When we talked about legacy he mentioned that he may want to teach as an English Professor. His focus is getting people to think outside of the box and leave behind books that move the needle. He wants people to recognize that he is not like anybody else as they consider his legacy. He wants to continue to put more books into the world that covers social issues and give the readers an opportunity to enjoy more realistic fiction from him. He understands that he will be judged on his catalog and he wants to be remembered as one of the best children’s book authors of his time.

He wants to inspire others to do the same.

This led me to asking him who he is inspired by.

He shared that some of the writers and poets that inspire him include Renee Watson, Erin Entrada Kelly, Jerry Craft, Clint Smith, and Jessica Care Moore.  Please visit Derrick Barnes website at to learn more about his awards, his books and his upcoming events and titles. I promise that you will be inspired.


Tara Michener is the author of six children's books that focus on self-esteem, diversity and anti-bullying. She is a TEDx speaker, therapist and owns her own private practice in Novi, MI. Tara has been recognized in publications such as Prevention Magazine, Essence Magazine, FREEP and more! She is the Committee Chair of E&I at SCBWI-MI. Her favorite days usually include spending time with her hubistrator, Jason, her son Cannon and her favorite snack Twizzlers and Diet Coke. You can follow her on Twitter @Taramichener.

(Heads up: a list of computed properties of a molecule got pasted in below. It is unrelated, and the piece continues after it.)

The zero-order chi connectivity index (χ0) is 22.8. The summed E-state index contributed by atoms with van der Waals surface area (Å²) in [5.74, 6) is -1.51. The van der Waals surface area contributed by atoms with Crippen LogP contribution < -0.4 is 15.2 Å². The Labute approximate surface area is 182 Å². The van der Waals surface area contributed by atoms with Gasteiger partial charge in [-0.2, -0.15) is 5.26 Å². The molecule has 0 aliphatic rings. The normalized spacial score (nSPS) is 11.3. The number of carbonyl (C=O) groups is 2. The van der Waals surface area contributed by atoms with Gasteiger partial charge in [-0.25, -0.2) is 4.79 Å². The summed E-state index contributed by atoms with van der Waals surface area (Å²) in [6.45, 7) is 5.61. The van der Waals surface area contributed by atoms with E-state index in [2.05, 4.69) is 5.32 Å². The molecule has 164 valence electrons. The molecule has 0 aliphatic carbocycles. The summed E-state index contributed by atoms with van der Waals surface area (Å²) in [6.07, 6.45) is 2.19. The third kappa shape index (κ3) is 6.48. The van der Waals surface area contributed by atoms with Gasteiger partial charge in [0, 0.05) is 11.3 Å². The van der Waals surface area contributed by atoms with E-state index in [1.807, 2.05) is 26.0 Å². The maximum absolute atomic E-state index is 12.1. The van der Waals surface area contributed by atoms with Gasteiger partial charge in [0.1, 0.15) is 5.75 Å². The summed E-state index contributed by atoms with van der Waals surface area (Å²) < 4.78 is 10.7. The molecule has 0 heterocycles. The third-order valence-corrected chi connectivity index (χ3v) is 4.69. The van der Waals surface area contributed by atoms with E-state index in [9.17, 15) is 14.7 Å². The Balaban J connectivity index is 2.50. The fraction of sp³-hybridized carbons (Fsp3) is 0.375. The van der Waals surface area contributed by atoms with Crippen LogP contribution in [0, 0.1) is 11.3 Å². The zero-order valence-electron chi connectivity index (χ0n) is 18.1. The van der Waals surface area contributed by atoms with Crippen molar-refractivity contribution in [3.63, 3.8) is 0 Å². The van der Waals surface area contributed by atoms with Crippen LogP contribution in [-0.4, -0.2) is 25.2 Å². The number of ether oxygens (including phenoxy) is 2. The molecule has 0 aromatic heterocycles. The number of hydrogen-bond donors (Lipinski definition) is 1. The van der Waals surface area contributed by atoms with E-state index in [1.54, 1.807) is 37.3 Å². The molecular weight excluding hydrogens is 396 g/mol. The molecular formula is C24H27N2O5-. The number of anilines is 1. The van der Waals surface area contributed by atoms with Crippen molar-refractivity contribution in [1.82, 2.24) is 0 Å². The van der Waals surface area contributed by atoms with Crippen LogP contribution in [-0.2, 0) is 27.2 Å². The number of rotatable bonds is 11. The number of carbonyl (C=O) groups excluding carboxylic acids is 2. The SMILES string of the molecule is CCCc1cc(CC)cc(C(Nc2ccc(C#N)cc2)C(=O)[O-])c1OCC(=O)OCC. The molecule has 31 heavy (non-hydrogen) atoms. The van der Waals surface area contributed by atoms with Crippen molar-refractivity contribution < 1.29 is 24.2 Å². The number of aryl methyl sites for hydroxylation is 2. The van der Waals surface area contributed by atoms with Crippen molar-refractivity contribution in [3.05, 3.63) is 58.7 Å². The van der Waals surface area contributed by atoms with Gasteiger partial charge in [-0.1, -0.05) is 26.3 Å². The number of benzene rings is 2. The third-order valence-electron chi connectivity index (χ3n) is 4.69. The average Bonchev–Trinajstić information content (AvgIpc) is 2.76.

Friday, June 16, 2023

Authors Marketing Together by Renee Bolla

Collaborate. Connect. Inspire.

Marketing is essential in any business, and the world of literature is no exception. Today authors are expected to not only write but also market their work. I’m sure some of you cringed when I said the word market. I get it. It can be daunting, time-consuming, expensive, overwhelming, and intimidating, especially for newbies. We are writers, and we just want to write! But we also want people to read what we write, and that’s why marketing is a crucial element along the journey.

I only recently began my author journey. At the end of 2020, I resigned from corporate retail after 20 years and followed my dream of becoming a published author. Zero-knowledge or experience, just a passion to share my stories and celebrate literacy. I’ve discovered writing can be a solitary process. It’s just you and your keyboard (or notebook if you’re old-school) with your thoughts. While writing is a solo activity, I realized marketing requires a network and a community.

There are many organizations that helped get me started and continuously support my writing journey: The Society of Children’s Book Writers and Illustrators, 12x12 Picture Book Challenge, Women in Publishing, Making Picture Book Magic with Susanna Hill, and Highlights Foundation. But it was through the 12x12 Picture Book platform that I found my marketing community.

Leslie Eva Tayloe, Mona Voelkel, Tarja Nevala, and myself, Renee Bolla, a group of strangers, everyday women pursuing our writing dreams, found each other through a post on the 12x12 platform. A simple post from Leslie asked if anyone was interested in forming a marketing group. And just like that, Kidlit at Heart was born. We are a marketing group of women authors who inspire, support, and learn from each other while marketing our picture books, celebrating literacy, and connecting with communities. Each of us brings unique experiences and backgrounds. We are a blend of self-published, traditionally published, and even hybrid authors, but we are all aligned on one common goal…to build our author brand and sell our books!